Creating Lasers in the Sky

Super-short pulses yield powerful midair beams

3 min read
Creating Lasers in the Sky
Photo: Vienna University of Technology

Collaborators working at labs in Russia, Austria, and the United States have succeeded in pumping more than 200 gigawatts of power into a 0.1-millimeter-wide filament formed in the ambient air by a laser. In a paper published in the 17 February issue of Scientific Reports, they describe how they created laser pulses in the mid-infrared part of the spectrum. By making them 100 femtoseconds (10-13 s) long, they could pack sufficient energy in these pulses to carve out a filament in the air several meters long. The researchers claim to have achieved a world record; but, at the same time, they say that they have hit up against a limit in the amount of power that can be transmitted via the filament because of the presence of CO2 in the atmosphere.

When lasers first appeared during the 1960s, expectations were high that laser guns would eventually replace rifles. However laser guns were soon relegated to the world of science fiction because even needle-thin rays produced by lasers quickly lose their punch because the photons spread out. “If you have a freely propagating laser beam, it will diffract,” says Alexey Zheltikov, a physicist who holds research positions at both Moscow State University and Texas A&M University. “This is a force of nature and there is nothing you can do as long as you are working in linear optics,” says Zheltikov, the scientist who led the research team.

By increasing the intensity of the laser pulses, nonlinear effects become dominant, Zheltikov explains. Because the beam, at high intensities, modifies the refractive index of air, and because the intensity of the beam is higher in the middle than at the edges, it creates a narrow tube like path with a higher refractive index in the middle, bending the light inwards.

But if it weren't for another nonlinear effect, there would be no filamentation.

This other effect occurs at even higher intensities, when the beam ionizes the air in its path. The electron density is the highest at the center of the beam. It is there that the beam lowers the refraction index and forms a negative lens, or plasma lens. The laser pulses focus and defocus simultaneously, maintaining the stability of the filament. “Filamentation is the balance between two nonlinear phenomena, self-focusing and self-defocusing due to the plasma lens,” says Zheltikov.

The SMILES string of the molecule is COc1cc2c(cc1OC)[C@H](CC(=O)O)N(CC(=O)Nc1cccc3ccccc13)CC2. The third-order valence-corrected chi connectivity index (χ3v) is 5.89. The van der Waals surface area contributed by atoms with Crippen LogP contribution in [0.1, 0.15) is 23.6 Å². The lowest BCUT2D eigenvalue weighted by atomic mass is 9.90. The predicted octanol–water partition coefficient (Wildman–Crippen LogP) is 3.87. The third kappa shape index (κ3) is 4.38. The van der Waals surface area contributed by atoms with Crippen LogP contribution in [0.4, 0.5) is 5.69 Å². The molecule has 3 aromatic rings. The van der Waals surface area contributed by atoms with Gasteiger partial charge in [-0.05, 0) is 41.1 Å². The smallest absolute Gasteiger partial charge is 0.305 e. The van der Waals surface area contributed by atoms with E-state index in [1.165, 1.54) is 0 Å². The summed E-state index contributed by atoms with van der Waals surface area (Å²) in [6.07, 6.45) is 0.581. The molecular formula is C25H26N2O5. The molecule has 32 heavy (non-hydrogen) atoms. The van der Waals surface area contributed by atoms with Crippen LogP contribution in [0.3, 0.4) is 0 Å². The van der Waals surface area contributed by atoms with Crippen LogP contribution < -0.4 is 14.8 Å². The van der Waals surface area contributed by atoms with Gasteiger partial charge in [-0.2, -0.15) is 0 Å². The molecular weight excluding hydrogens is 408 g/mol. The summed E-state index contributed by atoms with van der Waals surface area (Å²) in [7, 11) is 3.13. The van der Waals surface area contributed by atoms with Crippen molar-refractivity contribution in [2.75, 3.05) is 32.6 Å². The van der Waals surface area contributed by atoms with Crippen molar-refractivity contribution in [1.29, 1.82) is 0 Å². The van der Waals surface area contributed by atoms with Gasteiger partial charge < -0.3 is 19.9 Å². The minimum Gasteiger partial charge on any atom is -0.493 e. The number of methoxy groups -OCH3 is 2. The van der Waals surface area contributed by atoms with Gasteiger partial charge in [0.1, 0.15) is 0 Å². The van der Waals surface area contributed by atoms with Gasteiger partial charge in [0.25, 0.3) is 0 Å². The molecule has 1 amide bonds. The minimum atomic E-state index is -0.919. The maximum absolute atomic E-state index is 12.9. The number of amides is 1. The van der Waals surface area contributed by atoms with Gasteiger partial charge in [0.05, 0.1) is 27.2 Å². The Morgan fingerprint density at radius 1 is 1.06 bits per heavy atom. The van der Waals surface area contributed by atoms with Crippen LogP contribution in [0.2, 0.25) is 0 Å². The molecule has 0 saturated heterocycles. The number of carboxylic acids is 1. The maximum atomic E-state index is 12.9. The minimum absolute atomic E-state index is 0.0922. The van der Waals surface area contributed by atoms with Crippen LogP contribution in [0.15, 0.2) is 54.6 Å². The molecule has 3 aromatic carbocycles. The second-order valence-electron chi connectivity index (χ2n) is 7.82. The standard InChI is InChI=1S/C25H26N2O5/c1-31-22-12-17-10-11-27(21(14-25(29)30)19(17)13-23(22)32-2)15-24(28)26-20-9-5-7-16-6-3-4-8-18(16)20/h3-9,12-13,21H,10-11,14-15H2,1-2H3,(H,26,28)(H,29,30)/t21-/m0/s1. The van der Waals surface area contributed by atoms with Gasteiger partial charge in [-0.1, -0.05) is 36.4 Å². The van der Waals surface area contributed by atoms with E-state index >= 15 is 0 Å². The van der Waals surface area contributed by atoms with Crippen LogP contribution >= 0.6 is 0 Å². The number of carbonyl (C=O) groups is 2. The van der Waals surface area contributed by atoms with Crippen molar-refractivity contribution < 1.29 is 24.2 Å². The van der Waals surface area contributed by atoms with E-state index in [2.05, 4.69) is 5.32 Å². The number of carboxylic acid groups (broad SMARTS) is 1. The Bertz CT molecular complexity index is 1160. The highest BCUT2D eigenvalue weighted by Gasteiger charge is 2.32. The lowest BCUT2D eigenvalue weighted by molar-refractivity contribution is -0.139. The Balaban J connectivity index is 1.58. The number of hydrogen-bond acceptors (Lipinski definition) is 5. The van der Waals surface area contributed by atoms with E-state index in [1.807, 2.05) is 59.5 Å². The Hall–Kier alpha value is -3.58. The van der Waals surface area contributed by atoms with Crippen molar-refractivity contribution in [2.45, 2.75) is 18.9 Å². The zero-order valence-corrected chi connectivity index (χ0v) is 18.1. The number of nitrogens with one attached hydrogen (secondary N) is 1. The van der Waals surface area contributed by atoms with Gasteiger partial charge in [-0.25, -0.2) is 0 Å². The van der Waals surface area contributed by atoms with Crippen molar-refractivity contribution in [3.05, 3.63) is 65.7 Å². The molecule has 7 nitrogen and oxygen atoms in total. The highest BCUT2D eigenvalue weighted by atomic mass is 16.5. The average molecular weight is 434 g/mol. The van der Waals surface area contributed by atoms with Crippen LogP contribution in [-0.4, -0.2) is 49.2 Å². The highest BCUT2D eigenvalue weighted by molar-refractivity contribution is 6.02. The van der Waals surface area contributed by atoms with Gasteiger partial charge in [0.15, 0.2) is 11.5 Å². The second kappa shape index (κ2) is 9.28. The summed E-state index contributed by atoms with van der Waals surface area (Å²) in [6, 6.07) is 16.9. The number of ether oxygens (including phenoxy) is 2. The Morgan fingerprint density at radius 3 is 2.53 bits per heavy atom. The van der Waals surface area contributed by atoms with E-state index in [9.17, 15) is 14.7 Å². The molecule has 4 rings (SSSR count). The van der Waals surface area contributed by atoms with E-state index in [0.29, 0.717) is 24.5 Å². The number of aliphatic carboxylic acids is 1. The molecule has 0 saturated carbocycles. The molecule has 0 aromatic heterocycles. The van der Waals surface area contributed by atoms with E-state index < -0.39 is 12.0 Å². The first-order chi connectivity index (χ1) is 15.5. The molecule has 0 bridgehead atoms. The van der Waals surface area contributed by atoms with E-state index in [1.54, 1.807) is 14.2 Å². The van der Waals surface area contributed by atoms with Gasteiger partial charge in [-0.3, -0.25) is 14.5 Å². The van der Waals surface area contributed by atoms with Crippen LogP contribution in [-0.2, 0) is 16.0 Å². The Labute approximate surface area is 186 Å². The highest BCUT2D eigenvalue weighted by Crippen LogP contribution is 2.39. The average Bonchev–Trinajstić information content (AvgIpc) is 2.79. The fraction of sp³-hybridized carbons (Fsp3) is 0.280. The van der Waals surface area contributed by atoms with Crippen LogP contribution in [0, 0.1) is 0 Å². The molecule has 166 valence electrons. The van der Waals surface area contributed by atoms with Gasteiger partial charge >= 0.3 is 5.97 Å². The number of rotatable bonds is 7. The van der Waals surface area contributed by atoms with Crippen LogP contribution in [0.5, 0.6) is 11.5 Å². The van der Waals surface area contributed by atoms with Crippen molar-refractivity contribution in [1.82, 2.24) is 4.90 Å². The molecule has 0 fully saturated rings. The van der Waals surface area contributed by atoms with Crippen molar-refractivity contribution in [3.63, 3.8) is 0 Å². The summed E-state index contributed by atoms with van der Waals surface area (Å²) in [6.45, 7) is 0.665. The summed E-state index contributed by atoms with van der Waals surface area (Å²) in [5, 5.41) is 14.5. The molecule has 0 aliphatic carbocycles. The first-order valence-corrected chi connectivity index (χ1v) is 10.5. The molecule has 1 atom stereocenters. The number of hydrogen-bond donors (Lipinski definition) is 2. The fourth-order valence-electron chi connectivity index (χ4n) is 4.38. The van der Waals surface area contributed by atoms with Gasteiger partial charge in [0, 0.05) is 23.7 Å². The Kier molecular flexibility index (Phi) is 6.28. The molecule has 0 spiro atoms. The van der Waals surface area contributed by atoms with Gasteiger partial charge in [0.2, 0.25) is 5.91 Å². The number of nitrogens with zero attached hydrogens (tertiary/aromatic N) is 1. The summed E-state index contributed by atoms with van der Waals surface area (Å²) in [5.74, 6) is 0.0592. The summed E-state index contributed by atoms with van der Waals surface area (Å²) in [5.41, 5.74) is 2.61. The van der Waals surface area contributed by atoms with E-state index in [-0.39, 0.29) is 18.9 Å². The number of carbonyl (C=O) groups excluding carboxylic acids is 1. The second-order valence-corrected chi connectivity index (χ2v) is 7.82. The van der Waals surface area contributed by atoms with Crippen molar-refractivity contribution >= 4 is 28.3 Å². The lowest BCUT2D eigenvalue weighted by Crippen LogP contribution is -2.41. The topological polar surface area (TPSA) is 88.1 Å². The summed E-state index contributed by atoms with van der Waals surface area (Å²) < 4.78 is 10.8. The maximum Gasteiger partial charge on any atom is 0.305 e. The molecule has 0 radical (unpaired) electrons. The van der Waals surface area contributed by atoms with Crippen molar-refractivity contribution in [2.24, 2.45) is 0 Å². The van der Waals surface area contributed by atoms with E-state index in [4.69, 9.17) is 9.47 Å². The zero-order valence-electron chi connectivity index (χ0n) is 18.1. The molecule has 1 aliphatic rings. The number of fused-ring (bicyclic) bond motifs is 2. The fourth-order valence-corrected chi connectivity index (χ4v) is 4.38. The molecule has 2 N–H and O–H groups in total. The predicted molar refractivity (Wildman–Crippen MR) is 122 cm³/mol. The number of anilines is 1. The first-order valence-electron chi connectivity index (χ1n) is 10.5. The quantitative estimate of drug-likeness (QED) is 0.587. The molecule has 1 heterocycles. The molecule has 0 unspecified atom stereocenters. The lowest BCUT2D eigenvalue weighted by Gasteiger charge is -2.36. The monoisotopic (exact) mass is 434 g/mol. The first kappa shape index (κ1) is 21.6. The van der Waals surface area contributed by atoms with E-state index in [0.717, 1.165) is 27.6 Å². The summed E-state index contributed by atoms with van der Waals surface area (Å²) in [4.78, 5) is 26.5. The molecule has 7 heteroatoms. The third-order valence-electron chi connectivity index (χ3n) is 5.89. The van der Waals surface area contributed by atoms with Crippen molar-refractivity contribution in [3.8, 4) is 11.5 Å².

To achieve self-focusing, the pulses must carry a minimum amount of power; but too much power results in too much ionization, which disrupts the delicate balance struck by the plasma lens. This excess ionization is more likely to occur with pulses of shorter wavelengths, where photons have more energy and more ionizing power. The researchers found that the amount of power that can be transmitted through a filament created with 1-micrometer pulses is much lower than the power that can be transmitted with 4-µm (mid-infrared) pulses. In fact, the power that can be transmitted through a filament is proportional to the square of the wavelength, so 4-µm pulses can transmit 16 times as much power as 1-µm pulses.

Naturally, Zheltikov and his colleagues wanted the most powerful pulses possible. But pulses with wavelengths over 4 µm were quickly ruled out because CO2 in the atmosphere starts blocking the light. Still, at 4 µm, they could go for laser pulses packing more than 200 GW of power—16 times the power that achieved filamentation with a previous experiment by the group with a 1 µm laser.

However, suitable lasers that could produce 200 GW pulses were simply not available. The researchers solved this problem by starting out with a powerful 1-micrometer laser then downconverting the wavelength and amplifying the pulses via several stages of optical parametrical amplification. They ultimately obtained the required 100-femtosecond pulses of over 200 GW of power. “This is how we were able to achieve an unprecedented peak power in the mid infrared,” says Zheltikov. Unfortunately, because light absorption by CO2 rules out higher-power pulses, this the “ultimate experiment in the atmosphere,” Zheltikov adds.

Notwithstanding this limitation, there still is room for interesting applications such as remote sensing. It should be possible to focus the laser pulses in such a way that the filamentation occurs several hundreds of meters up in the atmosphere. There, analysis of the light emitted by the filament would allow specific molecules, such as air pollutants, to be identified.

And there is the "laser in the sky." In experiments with high-pressure gases, the researchers observed lasing of light within the filament, and the return of the amplified light to the laser. Created in the atmosphere, this backward signal would, for example, enhance remote sensing capabilities, or even the creation of artificial “guide stars” used for the adaptive optics of astronomical telescopes. “I have given a talk about this at a meeting with astronomers, and they are interested,” says Zheltikov.

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An image of stacked squares with yellow flat bars through them.
Emily Cooper
Green

Perhaps the most far-reaching technological achievement over the last 50 years has been the steady march toward ever smaller transistors, fitting them more tightly together, and reducing their power consumption. And yet, ever since the two of us started our careers at Intel more than 20 years ago, we’ve been hearing the alarms that the descent into the infinitesimal was about to end. Yet year after year, brilliant new innovations continue to propel the semiconductor industry further.

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